The playground at my elementary school was enormous. Two horseshoe-shaped hills, connected by bridges, encircled massive play structures, one of which was four stories high. There was a giant pyramid made of tires. There were tire swings on chains that were perfect for vomit-inducing orbits. There was a huge orange slide that was lightning fast.
Years after I had graduated, home for the summer and exploring childhood haunts, I discovered that the playground was gone. In its place were some trees, some sad-looking safety swings, and a dog looking for somewhere to pee. There were no children anywhere. I was horrified by the scene, and my mind went through all the standard “things-aren’t-what-they-used-to-be” complaints usually reserved for old men sitting on porches with their pants hiked way up.
But just recently I went back a second time and tried to be as objective as possible when comparing the new playground to my memories. On this visit, the new playground was full of kids, playing and laughing and having as much fun as I’d ever had on the same spot. They hid behind the trees, played tag on the grass, and had even figured out a way to get the safety swings to induce vomiting.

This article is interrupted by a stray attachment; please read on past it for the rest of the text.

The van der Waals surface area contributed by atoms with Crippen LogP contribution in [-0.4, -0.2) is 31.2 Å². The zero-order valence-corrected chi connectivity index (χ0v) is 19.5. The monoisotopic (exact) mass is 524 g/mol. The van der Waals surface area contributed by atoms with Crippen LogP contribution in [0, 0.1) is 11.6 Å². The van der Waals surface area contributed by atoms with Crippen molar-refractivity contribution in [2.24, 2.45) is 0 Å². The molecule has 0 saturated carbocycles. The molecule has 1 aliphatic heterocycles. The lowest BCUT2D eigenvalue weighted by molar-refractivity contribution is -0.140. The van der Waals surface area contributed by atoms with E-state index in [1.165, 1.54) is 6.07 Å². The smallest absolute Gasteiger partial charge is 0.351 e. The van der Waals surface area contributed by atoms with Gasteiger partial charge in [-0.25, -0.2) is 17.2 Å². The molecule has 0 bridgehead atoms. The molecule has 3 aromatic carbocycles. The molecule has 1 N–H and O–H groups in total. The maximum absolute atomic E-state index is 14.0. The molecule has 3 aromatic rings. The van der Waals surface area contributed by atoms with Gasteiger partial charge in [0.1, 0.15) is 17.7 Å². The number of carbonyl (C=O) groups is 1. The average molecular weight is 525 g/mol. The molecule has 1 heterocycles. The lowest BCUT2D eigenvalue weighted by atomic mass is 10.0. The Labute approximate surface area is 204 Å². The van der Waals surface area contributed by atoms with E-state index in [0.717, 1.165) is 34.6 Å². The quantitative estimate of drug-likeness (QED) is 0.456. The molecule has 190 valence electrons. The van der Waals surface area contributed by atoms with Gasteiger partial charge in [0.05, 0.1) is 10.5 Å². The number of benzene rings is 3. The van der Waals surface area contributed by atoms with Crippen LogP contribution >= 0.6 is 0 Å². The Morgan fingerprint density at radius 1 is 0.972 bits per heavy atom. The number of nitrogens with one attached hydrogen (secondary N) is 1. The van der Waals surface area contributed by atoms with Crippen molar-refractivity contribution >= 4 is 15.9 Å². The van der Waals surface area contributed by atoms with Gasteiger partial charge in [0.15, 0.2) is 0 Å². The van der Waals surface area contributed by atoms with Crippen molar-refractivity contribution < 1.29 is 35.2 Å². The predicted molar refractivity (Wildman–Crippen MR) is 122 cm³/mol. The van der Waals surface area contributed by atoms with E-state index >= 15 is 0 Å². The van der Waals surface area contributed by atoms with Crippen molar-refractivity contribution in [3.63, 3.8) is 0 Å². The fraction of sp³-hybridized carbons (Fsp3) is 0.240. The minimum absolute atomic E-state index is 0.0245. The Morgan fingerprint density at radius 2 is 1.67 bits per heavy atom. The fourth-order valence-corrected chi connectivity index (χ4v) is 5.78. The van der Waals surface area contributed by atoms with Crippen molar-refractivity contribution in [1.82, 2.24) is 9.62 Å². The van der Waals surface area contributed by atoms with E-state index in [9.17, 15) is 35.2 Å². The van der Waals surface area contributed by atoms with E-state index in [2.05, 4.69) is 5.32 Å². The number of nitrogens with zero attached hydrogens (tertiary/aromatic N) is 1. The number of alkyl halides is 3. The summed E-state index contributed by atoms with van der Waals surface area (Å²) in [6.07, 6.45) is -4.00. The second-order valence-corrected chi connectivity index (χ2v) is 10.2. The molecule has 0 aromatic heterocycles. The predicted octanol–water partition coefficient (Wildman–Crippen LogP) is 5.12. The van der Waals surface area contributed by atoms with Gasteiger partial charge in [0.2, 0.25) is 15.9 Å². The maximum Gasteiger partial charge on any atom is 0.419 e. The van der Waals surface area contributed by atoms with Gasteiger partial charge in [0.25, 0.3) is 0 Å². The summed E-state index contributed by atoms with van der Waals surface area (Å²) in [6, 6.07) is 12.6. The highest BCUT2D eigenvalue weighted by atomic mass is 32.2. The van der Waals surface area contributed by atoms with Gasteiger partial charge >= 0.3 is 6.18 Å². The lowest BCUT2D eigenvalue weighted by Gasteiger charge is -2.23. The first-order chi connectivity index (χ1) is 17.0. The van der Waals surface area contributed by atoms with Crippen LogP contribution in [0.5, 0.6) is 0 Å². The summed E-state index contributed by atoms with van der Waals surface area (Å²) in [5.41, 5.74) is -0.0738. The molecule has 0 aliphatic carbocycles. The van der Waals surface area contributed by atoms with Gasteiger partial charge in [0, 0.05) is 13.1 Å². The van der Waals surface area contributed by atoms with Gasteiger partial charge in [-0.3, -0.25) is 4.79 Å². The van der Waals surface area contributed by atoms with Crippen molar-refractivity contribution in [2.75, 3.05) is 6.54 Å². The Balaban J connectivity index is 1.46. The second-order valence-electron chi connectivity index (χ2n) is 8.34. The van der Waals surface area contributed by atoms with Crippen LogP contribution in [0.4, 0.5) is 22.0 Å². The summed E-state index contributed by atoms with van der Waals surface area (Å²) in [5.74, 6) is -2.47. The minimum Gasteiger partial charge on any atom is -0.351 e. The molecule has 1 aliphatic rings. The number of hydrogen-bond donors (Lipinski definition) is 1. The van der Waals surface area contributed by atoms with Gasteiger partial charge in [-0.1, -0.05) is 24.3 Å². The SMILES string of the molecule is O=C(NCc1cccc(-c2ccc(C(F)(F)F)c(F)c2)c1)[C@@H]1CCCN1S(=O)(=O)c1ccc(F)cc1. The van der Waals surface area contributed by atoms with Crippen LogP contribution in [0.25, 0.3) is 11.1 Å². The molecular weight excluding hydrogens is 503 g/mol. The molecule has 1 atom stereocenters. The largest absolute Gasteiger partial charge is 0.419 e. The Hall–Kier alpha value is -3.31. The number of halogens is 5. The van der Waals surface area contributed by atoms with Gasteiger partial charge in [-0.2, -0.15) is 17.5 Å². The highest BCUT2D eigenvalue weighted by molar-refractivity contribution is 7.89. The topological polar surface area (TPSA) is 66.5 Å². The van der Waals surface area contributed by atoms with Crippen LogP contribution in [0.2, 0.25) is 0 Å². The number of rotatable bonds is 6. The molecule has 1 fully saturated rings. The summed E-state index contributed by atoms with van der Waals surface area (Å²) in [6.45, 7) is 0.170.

Was my childhood playground really that good? I’m not sure it was four stories after all…it may have only been three. The tire pyramid had a permanent smell of urine to it that I might have been blocking from my memory. And sure, the orange slide was lightning fast, but only until your skin touched it, at which point you came to an instant, squeaky, and painful stop.
I’ve decided to stop complaining about how things aren’t the way they used to be. They never are. Deal with it. And I’m sure that one day the playground will be changed again, at which point the kids I saw on my return visit will be grown up and lamenting the loss of the incredible forest of wonders that they grew up with.
What makes this a beautiful song:
1. The tapping foot. Perfectly paced for walking.
2. The imperfect guitar playing. He mis-plucks the strings, and he speeds up. But not being a great guitarist is part of what makes Jack White a great guitarist.
3. The way the last line of each verse is repeated. It makes the statement “I can tell that we are going to be friends” sound less sure of itself, as if repeating it will make it happen.
Recommended listening activity: